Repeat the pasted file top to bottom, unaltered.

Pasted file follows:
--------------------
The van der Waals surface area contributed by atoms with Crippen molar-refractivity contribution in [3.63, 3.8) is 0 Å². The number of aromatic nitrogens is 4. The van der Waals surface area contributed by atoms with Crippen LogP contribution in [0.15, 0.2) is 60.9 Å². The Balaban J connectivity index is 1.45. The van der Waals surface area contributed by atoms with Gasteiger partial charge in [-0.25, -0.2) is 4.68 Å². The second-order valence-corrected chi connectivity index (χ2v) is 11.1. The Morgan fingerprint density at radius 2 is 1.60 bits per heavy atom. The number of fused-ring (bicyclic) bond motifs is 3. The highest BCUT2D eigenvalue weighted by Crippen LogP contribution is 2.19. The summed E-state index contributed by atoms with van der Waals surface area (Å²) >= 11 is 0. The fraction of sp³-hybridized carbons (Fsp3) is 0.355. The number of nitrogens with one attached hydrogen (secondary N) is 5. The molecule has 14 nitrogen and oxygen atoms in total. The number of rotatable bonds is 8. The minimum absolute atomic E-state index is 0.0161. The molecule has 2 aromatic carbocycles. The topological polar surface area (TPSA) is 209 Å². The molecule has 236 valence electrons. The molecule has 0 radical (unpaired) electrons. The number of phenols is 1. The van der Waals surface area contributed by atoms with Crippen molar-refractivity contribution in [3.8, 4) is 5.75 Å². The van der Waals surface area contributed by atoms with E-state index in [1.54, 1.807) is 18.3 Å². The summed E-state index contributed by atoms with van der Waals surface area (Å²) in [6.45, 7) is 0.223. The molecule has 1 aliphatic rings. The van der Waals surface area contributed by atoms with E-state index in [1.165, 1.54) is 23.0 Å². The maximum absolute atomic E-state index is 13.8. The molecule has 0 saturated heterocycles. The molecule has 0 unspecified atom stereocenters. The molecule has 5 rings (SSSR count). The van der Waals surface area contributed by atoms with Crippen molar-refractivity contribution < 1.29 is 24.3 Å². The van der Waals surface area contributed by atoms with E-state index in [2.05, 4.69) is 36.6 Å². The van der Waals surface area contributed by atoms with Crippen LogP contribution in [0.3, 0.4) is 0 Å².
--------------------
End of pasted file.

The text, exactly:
The van der Waals surface area contributed by atoms with Crippen molar-refractivity contribution in [3.63, 3.8) is 0 Å². The number of aromatic nitrogens is 4. The van der Waals surface area contributed by atoms with Crippen LogP contribution in [0.15, 0.2) is 60.9 Å². The Balaban J connectivity index is 1.45. The van der Waals surface area contributed by atoms with Gasteiger partial charge in [-0.25, -0.2) is 4.68 Å². The second-order valence-corrected chi connectivity index (χ2v) is 11.1. The Morgan fingerprint density at radius 2 is 1.60 bits per heavy atom. The number of fused-ring (bicyclic) bond motifs is 3. The highest BCUT2D eigenvalue weighted by Crippen LogP contribution is 2.19. The summed E-state index contributed by atoms with van der Waals surface area (Å²) >= 11 is 0. The fraction of sp³-hybridized carbons (Fsp3) is 0.355. The number of nitrogens with one attached hydrogen (secondary N) is 5. The molecule has 14 nitrogen and oxygen atoms in total. The number of rotatable bonds is 8. The minimum absolute atomic E-state index is 0.0161. The molecule has 2 aromatic carbocycles. The topological polar surface area (TPSA) is 209 Å². The molecule has 236 valence electrons. The molecule has 0 radical (unpaired) electrons. The number of phenols is 1. The van der Waals surface area contributed by atoms with Crippen molar-refractivity contribution in [3.8, 4) is 5.75 Å². The van der Waals surface area contributed by atoms with E-state index in [1.54, 1.807) is 18.3 Å². The summed E-state index contributed by atoms with van der Waals surface area (Å²) in [6.45, 7) is 0.223. The molecule has 1 aliphatic rings. The van der Waals surface area contributed by atoms with E-state index in [1.165, 1.54) is 23.0 Å². The maximum absolute atomic E-state index is 13.8. The molecule has 0 saturated heterocycles. The molecule has 0 unspecified atom stereocenters. The molecule has 5 rings (SSSR count). The van der Waals surface area contributed by atoms with Crippen molar-refractivity contribution < 1.29 is 24.3 Å². The van der Waals surface area contributed by atoms with E-state index in [2.05, 4.69) is 36.6 Å². The van der Waals surface area contributed by atoms with Crippen LogP contribution in [0.3, 0.4) is 0 Å².